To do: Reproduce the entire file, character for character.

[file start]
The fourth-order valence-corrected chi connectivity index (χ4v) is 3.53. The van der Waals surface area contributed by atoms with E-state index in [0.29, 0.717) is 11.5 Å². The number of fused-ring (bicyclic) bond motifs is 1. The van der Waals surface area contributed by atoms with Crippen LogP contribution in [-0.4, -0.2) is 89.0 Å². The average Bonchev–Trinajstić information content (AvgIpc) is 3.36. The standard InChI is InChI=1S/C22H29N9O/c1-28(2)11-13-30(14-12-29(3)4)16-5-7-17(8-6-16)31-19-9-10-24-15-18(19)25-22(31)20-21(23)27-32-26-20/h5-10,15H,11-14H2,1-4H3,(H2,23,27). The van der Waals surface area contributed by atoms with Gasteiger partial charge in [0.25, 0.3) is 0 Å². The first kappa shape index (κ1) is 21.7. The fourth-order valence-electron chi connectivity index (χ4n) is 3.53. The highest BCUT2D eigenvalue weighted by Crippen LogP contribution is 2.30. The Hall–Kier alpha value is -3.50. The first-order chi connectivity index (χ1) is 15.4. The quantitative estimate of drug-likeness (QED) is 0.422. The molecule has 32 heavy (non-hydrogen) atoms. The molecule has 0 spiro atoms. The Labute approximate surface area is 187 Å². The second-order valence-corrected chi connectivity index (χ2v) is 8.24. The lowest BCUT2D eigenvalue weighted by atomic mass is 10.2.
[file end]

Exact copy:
The fourth-order valence-corrected chi connectivity index (χ4v) is 3.53. The van der Waals surface area contributed by atoms with E-state index in [0.29, 0.717) is 11.5 Å². The number of fused-ring (bicyclic) bond motifs is 1. The van der Waals surface area contributed by atoms with Crippen LogP contribution in [-0.4, -0.2) is 89.0 Å². The average Bonchev–Trinajstić information content (AvgIpc) is 3.36. The standard InChI is InChI=1S/C22H29N9O/c1-28(2)11-13-30(14-12-29(3)4)16-5-7-17(8-6-16)31-19-9-10-24-15-18(19)25-22(31)20-21(23)27-32-26-20/h5-10,15H,11-14H2,1-4H3,(H2,23,27). The van der Waals surface area contributed by atoms with Gasteiger partial charge in [0.25, 0.3) is 0 Å². The first kappa shape index (κ1) is 21.7. The fourth-order valence-electron chi connectivity index (χ4n) is 3.53. The highest BCUT2D eigenvalue weighted by Crippen LogP contribution is 2.30. The Hall–Kier alpha value is -3.50. The first-order chi connectivity index (χ1) is 15.4. The quantitative estimate of drug-likeness (QED) is 0.422. The molecule has 32 heavy (non-hydrogen) atoms. The molecule has 0 spiro atoms. The Labute approximate surface area is 187 Å². The second-order valence-corrected chi connectivity index (χ2v) is 8.24. The lowest BCUT2D eigenvalue weighted by atomic mass is 10.2.